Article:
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IMO Symposium: Navigating the Benefits and Challenges of Maritime Single Windows

From January 2024 onwards, a Single Window for Maritime data exchange (MSW) will be mandatory in ports worldwide, a significant step in accelerating digitalisation in shipping. Public authorities must establish, maintain and use single window systems for the electronic exchange of information required on arrival, stay, and departure of ships in ports. 

In addition, public authorities will have to combine or coordinate the electronic transmission of the data to ensure that information is submitted or provided only once and reused to the maximum extent possible.

Further reading below 👇

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IMO Symposium - Maritime Single Window 2024

Visma Connect provided the software for the Dutch Single Window for Maritime and Air. That’s why we participated in the IMO Maritime Single Window 2024 symposium on 18 and 19 January 2023. Visma Connect built the Dutch Single Window for Maritime and Air on behalf of Logius, Customs, the Ministry of Defence, and Rijkswaterstaat (Directorate General for Public Works and Water Management).

5 Takeaways

Here are our five takeaways from the symposium:

  1. Streamline first, digitise next to prevent digitising bad practices. Make sure to use KPIs to get real insights into stakeholders' business processes so that they can identify bottlenecks. Following this approach, the average handling time can drop dramatically, as Warsama Guirreh, General Manager of Djibouti Port Community System, pointed out. By reporting once to the Maritime Single Window, authorities can share that information between themselves and - if applicable - with the private sector. Maritime Single Windows improve information quality and speed up the clearance process. In some cases, Djibouti port authorities reduced the clearance process to one hour instead of seventeen.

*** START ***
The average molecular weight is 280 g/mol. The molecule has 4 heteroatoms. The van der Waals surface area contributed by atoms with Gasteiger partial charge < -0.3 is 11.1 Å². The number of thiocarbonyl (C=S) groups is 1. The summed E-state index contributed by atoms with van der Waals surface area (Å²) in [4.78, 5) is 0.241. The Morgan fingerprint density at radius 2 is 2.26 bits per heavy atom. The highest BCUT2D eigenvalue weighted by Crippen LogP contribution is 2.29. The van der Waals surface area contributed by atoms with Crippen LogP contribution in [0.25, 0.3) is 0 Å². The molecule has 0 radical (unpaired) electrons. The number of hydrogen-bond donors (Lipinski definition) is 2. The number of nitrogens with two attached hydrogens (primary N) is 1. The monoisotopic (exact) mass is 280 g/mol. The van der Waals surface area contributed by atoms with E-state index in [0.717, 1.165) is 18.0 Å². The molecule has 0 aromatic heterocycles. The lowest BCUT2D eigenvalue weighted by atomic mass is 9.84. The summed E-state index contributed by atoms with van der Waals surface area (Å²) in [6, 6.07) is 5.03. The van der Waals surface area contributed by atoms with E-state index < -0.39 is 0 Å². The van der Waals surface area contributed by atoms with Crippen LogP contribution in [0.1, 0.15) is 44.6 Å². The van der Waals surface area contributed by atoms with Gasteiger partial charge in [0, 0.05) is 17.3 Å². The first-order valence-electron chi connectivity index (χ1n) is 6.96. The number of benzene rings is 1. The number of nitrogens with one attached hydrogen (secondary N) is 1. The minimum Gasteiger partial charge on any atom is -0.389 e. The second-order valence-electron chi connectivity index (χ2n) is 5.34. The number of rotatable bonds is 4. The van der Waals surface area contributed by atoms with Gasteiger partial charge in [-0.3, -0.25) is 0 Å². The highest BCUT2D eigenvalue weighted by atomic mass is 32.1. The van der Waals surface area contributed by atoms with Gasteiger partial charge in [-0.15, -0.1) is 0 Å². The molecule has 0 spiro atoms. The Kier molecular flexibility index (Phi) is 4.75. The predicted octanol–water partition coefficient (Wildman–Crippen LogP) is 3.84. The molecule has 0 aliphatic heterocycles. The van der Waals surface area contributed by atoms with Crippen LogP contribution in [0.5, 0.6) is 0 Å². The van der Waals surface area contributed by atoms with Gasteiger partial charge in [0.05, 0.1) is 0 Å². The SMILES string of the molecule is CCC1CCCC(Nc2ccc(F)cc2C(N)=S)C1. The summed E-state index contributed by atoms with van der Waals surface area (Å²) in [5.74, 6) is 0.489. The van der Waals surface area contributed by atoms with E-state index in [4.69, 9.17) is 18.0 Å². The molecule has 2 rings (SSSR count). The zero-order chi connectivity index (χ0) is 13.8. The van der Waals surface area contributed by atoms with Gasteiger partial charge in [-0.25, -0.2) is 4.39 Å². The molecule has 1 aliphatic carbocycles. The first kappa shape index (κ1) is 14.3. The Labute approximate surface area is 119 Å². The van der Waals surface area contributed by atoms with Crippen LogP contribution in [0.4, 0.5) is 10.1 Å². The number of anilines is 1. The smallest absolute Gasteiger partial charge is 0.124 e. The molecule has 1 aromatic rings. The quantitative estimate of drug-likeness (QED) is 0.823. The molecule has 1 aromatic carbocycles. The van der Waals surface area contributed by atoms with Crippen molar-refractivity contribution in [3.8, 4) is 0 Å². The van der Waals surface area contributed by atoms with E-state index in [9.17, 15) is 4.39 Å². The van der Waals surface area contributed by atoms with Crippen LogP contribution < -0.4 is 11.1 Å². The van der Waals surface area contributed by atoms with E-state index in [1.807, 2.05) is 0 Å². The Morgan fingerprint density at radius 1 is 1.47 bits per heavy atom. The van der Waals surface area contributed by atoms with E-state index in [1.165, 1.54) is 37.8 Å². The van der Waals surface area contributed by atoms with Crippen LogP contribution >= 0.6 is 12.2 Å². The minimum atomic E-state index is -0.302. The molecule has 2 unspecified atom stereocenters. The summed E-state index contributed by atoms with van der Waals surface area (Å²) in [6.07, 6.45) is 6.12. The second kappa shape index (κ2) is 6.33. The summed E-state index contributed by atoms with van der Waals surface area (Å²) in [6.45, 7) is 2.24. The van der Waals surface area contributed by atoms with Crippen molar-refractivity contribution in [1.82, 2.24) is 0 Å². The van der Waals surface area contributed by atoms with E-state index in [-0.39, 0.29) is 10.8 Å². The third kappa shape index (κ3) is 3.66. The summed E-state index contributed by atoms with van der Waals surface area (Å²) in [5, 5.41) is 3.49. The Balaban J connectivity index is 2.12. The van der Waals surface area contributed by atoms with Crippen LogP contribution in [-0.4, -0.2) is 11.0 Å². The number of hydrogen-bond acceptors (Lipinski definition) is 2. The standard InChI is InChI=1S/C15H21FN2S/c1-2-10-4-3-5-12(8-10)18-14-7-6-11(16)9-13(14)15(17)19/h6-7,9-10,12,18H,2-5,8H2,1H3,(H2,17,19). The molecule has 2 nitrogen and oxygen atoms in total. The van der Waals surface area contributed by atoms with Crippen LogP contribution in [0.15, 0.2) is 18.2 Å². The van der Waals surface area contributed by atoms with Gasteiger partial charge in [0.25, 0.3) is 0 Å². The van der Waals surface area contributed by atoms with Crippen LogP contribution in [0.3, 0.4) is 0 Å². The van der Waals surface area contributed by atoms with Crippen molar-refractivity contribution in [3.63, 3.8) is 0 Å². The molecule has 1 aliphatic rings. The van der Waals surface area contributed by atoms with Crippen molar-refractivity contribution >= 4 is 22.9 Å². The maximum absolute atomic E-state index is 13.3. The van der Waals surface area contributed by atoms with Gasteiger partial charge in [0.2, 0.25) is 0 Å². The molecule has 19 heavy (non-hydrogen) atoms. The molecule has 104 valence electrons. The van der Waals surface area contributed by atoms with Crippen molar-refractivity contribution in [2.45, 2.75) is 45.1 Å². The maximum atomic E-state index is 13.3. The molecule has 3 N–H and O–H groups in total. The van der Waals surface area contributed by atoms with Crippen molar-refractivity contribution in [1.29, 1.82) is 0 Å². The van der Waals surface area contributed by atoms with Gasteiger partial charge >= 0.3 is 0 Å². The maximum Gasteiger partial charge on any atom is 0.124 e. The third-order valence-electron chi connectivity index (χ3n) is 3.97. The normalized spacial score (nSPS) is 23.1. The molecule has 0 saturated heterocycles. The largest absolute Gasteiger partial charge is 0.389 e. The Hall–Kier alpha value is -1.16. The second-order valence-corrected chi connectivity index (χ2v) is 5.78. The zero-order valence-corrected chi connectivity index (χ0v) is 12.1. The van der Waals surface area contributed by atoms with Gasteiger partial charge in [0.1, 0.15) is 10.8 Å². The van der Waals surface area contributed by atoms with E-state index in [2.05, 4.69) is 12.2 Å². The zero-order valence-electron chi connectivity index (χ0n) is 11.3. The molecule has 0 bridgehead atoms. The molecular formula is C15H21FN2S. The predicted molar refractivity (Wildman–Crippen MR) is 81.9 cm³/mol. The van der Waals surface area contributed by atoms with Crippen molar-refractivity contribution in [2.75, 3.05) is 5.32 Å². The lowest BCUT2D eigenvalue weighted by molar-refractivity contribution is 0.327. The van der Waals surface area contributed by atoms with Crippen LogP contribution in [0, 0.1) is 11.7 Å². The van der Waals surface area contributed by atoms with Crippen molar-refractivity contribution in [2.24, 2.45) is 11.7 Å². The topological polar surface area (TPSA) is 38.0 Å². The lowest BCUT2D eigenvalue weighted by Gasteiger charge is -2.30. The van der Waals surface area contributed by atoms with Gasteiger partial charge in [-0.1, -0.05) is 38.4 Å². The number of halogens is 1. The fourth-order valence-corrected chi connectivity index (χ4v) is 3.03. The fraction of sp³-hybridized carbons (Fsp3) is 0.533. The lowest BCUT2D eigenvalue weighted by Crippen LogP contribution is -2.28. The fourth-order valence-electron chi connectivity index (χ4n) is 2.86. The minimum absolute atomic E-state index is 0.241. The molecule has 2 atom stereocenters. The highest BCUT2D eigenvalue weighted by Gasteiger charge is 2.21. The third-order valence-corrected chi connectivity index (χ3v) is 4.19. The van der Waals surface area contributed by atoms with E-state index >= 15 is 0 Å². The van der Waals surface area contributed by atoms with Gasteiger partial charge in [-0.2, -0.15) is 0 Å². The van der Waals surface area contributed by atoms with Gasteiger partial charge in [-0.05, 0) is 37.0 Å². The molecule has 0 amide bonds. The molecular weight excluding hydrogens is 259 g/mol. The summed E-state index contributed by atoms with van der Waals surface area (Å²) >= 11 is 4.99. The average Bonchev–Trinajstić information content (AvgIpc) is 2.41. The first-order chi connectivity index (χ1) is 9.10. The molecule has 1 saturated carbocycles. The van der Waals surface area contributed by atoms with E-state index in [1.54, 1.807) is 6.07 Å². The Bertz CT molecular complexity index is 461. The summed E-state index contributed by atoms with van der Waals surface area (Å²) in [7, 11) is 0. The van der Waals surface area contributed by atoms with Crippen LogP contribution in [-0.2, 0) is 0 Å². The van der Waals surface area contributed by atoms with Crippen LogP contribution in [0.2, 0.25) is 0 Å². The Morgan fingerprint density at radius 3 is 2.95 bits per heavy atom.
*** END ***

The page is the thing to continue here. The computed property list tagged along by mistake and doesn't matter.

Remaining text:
2. Digitisation goes hand in hand with decarbonisation. Now ships are laying idle due to lack of information. What you want is just-in-time arrival to bring down fuel usage.
  3. Philippe Duchesne, Senior Project Officer for Reporting Formalities at the European Commission, saw benefits in the built-in adherence to GDPR rules. A Maritime Single Window only shares information with people authorised to access it. Information on paper tends to scatter around. MSWs use data encryption, and the same rules apply in information exchange between MSWs, like in Safe Sea Net. So proper data protection is then possible.
  4. David Foo, Assistant Chief Executive Officer (Operations Technology), Maritime and Port Authority of Singapore, mentioned that the port of Singapore used the introduction of the Maritime Single Window to switch from on-prem IT to the cloud. They had lower costs due to pay-per-use and scaling possibilities and increased cyber security.
  5. The implementation of a Maritime Single Window takes time and requires endurance.

One size does not fit all. Sometimes the Maritime Single Window is a standalone system; it can also be part of an integrated national system, an international conglomerate, or a Port Community System. Port authorities can use a Single Window for just one task: distributing FAL forms (Convention on Facilitation of International Maritime Traffic) to the entitled authorities. A Single Window can also benefit parties in the private sector with added services.

While implementing a single window, stakeholder management is critical. It’s essential to have a shared vision and shared goals. The lead organisation must ensure that all stakeholders endorse and pursue the vision and goals. And, if the stakeholders trust each other, data sharing other than FAL formalities can be a logical next step.

So, start with a clear vision, then do Proof of Concepts as soon as possible to test the assumptions of some processes: does it work as planned? Fail fast is the Agile mantra, and the advice is to keep that in mind whilst implementing.

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